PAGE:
Wayne was a man who beat all the odds and scored close to 30 goals in a season in the NHL despite the fact that he had broken his neck in a surfing accident earlier on.
While surfing off Hawaii in the summer of 1974 Wayne fell into the water and was helplessly throwed around under the water by a giant wave. He hit his head so badly that he suffered a broken neck that required a fusion.
His hockey career looked to be over. As he tried to make a comeback he suffered from severe headaches that were almost unbearable.
"I'd get a headache from the slightest bit of tension or fatigue," he recalled. He was on medication to alleviate the pain. Wayne was on the brink to quit hockey. " I was on my way to pack it up. I loved the game, but there was only so much that you could tolerate."
The headaches eventually disappeared and Wayne could concentrate fully on hockey again. The speedy winger played his junior hockey for Kamloops, Calgary, Victoria and Flin Flon. During his final junior season in 1972-73 he scored a fine 114 points (60 goals and 54 assists) in 68 games. That led the Pittsburgh Penguins to draft him in 1973 as the 23rd player overall.
Wayne had a pretty good rookie season as he scored 25 points, including 12 goals, for Pittsburgh in 1973-74. He then had his surfing accident and slowly had to play himself in shape. It wasn't until the 1976-77 season before he was 100% again. He scored 2 goals and 1 assist for Pittsburgh on opening night and went on to have his best season in the NHL. Wayne had six two goal games and scored a total of 28 goals.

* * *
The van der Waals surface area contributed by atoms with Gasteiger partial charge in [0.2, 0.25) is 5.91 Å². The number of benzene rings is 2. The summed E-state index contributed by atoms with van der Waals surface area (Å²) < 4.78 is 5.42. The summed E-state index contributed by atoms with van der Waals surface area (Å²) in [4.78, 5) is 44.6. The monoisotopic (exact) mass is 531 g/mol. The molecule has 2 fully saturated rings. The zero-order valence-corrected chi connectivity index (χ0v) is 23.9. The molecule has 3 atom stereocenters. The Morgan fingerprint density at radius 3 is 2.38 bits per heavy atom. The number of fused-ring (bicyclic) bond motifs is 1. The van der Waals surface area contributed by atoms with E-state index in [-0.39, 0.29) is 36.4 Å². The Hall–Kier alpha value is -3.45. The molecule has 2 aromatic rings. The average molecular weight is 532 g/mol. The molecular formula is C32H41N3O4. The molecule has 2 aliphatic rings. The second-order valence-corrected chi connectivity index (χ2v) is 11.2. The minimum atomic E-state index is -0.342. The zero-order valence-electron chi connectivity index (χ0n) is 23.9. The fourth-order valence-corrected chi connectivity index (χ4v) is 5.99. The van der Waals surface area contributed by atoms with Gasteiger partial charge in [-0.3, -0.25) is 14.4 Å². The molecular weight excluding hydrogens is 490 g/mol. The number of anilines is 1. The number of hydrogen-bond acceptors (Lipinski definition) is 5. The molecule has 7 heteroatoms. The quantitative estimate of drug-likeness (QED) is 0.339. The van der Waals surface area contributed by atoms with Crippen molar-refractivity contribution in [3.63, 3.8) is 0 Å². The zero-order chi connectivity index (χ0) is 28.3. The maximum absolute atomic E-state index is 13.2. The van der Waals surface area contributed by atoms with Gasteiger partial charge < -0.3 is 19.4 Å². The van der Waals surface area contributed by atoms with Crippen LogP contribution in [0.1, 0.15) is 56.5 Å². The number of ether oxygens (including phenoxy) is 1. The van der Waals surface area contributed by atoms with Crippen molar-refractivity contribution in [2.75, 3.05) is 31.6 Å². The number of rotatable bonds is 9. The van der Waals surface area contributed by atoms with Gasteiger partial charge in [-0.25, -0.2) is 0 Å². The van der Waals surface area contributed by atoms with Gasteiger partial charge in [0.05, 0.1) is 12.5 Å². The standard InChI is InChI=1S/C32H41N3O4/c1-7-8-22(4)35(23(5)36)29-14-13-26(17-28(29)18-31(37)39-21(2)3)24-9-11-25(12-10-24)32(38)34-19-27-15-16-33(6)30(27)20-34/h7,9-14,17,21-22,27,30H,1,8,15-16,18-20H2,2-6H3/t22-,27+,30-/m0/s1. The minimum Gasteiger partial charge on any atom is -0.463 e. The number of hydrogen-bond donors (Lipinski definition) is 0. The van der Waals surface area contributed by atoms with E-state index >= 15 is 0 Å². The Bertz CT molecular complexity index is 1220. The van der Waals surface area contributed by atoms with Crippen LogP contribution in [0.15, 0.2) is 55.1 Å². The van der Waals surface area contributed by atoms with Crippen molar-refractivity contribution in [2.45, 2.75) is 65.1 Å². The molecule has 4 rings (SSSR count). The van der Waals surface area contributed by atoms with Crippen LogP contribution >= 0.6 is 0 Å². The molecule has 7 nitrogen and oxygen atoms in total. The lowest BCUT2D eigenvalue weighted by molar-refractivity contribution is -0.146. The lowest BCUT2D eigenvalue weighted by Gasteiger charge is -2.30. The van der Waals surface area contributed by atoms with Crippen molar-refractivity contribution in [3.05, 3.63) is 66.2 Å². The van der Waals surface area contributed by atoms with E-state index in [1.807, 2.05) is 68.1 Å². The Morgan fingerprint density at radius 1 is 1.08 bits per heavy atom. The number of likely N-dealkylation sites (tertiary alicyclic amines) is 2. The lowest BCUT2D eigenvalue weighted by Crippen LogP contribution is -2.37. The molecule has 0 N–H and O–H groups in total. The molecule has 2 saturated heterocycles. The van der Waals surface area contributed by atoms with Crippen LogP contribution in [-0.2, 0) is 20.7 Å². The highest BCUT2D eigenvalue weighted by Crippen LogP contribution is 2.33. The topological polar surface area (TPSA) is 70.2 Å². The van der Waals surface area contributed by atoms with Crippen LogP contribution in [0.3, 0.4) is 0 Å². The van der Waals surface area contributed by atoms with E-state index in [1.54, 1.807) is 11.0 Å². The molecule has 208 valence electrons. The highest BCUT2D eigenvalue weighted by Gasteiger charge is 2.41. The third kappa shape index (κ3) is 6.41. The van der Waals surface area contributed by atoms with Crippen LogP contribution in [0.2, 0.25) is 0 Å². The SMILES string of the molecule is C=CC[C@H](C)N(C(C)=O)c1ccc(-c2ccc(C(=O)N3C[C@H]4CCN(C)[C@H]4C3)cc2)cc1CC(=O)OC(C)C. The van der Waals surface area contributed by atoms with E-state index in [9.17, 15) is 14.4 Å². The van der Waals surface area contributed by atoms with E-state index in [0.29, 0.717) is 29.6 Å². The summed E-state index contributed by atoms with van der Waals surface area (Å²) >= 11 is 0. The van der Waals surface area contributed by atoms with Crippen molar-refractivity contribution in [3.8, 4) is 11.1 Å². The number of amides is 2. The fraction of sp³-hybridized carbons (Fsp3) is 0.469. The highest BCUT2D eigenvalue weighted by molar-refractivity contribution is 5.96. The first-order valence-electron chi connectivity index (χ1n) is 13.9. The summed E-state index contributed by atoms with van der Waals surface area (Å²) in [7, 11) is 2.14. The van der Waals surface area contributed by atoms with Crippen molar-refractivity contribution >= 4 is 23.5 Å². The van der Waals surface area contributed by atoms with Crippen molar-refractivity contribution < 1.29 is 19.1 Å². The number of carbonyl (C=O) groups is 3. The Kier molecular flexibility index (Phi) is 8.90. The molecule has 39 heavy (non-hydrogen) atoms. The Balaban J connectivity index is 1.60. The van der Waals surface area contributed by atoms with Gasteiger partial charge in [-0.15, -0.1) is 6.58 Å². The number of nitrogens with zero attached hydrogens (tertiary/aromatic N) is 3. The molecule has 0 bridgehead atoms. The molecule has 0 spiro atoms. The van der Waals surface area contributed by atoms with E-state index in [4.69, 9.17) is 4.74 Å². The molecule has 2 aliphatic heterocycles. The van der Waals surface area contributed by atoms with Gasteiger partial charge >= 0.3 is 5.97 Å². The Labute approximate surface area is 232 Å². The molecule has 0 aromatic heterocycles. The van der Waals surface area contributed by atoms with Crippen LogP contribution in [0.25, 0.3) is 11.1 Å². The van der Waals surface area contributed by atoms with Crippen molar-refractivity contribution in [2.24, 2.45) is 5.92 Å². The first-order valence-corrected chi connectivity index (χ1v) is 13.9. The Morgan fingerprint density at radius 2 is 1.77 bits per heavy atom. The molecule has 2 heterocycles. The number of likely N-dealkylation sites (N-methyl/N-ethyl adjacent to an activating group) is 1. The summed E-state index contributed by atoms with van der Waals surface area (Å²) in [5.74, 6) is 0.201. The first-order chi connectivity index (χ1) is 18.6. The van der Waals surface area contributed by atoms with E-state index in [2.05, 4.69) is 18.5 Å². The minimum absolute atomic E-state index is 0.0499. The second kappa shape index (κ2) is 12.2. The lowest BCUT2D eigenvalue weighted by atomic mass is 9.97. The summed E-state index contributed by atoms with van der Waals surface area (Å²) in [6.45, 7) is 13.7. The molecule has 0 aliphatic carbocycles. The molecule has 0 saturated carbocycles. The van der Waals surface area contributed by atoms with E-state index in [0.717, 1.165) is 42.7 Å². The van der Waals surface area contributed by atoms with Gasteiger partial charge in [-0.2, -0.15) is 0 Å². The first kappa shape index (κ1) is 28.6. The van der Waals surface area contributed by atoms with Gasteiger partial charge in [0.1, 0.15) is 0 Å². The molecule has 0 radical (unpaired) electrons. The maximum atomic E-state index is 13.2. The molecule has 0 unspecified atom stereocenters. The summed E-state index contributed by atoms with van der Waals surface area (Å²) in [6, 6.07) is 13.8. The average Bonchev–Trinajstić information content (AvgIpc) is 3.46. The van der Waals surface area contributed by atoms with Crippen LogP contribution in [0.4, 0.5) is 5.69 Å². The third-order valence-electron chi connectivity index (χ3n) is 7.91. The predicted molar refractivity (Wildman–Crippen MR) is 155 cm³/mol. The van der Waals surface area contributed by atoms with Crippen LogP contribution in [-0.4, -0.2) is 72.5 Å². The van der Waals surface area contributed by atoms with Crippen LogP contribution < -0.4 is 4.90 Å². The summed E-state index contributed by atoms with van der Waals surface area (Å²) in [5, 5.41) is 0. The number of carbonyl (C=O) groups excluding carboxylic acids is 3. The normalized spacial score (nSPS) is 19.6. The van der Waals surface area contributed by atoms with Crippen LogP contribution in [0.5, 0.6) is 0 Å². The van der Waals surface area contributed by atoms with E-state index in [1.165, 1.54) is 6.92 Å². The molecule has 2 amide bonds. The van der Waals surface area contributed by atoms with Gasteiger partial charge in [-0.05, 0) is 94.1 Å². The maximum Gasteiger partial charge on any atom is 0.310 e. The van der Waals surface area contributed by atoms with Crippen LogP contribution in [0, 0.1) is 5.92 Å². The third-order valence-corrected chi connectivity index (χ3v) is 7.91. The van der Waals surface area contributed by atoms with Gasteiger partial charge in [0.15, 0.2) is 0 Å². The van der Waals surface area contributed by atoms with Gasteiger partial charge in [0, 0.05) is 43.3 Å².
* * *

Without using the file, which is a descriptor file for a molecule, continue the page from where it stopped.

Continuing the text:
He was named the winner of the Bill McCracken Unsung Hero Award and also finished high in the Bill Masterton Memorial Trophy for dedication and perserverance to hockey. When things were looking good again Wayne went down with back injuries that would hamper him for years. He managed to score 20 goals in 1977-78 despite missing over a month with a ruptured spinal disc.
Wayne's 1978-79 season wasn't too impressive and he was left unprotected by Pittsburgh in the 1979 expansion draft where he was picked up by the Edmonton Oilers.
Wayne himself was surprised that he was picked in the expansion draft. " missed 40 games. I didn't think anybody would take a chance on a guy who'd missed 40 games," he said.
Early on in the Oilers training camp he was struggling. He was very aware of that "I haven't got my strength and stamina yet and I may not have it for a month or so," he said back then.
The young and talented Oilers team made a deep impression on Wayne.
"For one thing, I wasn't expecting to see so much depth. We're going to have good players at every position."
Little did Wayne know that many of his Edmonton teammates would go on to build a dynasty team. Unfortunately Wayne never caught on and was scoreless in the 11 games that he played for Edmonton. He spent the rest of the 1979-80 season playing for the Oilers farm team Houston Apollos (CHL).
When Wayne got a phonecall from the Italian club HC Asiago he jumped on the opportunity to play in the country where he had his roots. Wayne scored more than two points per game (58 points in 28 games) for Asiago in 1980-81. Since his father was Italian he was eligible to play for the Italian national team right away. Dave Chambers (coach of Quebec 1990-92) coached the Italian national team at that time, invited Wayne to play for Italy in the 1981 B-Pool World Championships.Wayne scored 12 points in 7 games,including a tournament high 9 assists. He was named to the All-Star team and helped Italy advance to the A-Pool. After his Italian adventure he retired.
Wayne's own description of his playing style was summed up like this: " I like to play it physically. That's my game, I don't crunch people but I'm comfortable in the corners and I rely a lot on my speed."